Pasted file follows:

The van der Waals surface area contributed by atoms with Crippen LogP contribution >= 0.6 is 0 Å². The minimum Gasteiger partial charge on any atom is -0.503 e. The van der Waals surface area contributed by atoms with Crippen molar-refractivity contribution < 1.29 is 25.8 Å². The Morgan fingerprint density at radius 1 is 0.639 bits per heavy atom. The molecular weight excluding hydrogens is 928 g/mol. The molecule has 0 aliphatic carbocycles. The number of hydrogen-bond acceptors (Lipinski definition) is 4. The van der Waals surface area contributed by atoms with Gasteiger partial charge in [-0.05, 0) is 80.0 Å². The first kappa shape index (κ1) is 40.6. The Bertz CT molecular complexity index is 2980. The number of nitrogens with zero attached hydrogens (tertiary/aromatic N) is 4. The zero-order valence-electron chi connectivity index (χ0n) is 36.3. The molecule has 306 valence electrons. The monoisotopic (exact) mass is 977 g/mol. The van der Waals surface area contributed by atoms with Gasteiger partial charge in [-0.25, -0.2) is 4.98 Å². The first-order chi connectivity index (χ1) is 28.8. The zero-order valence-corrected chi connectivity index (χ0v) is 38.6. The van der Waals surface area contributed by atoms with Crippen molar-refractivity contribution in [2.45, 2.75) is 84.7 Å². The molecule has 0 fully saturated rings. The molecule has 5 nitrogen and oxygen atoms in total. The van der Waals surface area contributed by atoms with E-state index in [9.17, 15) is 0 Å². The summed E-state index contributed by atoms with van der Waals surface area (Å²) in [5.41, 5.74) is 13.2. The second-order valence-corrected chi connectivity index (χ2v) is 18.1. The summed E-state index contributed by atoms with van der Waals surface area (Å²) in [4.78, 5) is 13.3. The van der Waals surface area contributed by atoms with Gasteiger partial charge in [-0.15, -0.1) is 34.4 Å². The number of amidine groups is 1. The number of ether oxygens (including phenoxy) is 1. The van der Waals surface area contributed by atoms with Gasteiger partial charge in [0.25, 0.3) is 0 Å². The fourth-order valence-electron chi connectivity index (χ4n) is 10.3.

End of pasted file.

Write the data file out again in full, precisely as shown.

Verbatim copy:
The van der Waals surface area contributed by atoms with Crippen LogP contribution >= 0.6 is 0 Å². The minimum Gasteiger partial charge on any atom is -0.503 e. The van der Waals surface area contributed by atoms with Crippen molar-refractivity contribution < 1.29 is 25.8 Å². The Morgan fingerprint density at radius 1 is 0.639 bits per heavy atom. The molecular weight excluding hydrogens is 928 g/mol. The molecule has 0 aliphatic carbocycles. The number of hydrogen-bond acceptors (Lipinski definition) is 4. The van der Waals surface area contributed by atoms with Gasteiger partial charge in [-0.05, 0) is 80.0 Å². The first kappa shape index (κ1) is 40.6. The Bertz CT molecular complexity index is 2980. The number of nitrogens with zero attached hydrogens (tertiary/aromatic N) is 4. The zero-order valence-electron chi connectivity index (χ0n) is 36.3. The molecule has 306 valence electrons. The monoisotopic (exact) mass is 977 g/mol. The van der Waals surface area contributed by atoms with Gasteiger partial charge in [-0.25, -0.2) is 4.98 Å². The first-order chi connectivity index (χ1) is 28.8. The zero-order valence-corrected chi connectivity index (χ0v) is 38.6. The van der Waals surface area contributed by atoms with Crippen molar-refractivity contribution in [2.45, 2.75) is 84.7 Å². The molecule has 0 fully saturated rings. The molecule has 5 nitrogen and oxygen atoms in total. The van der Waals surface area contributed by atoms with E-state index in [9.17, 15) is 0 Å². The summed E-state index contributed by atoms with van der Waals surface area (Å²) in [5.41, 5.74) is 13.2. The second-order valence-corrected chi connectivity index (χ2v) is 18.1. The summed E-state index contributed by atoms with van der Waals surface area (Å²) in [4.78, 5) is 13.3. The van der Waals surface area contributed by atoms with Gasteiger partial charge in [-0.15, -0.1) is 34.4 Å². The number of amidine groups is 1. The number of ether oxygens (including phenoxy) is 1. The van der Waals surface area contributed by atoms with Gasteiger partial charge in [0.25, 0.3) is 0 Å². The fourth-order valence-electron chi connectivity index (χ4n) is 10.3.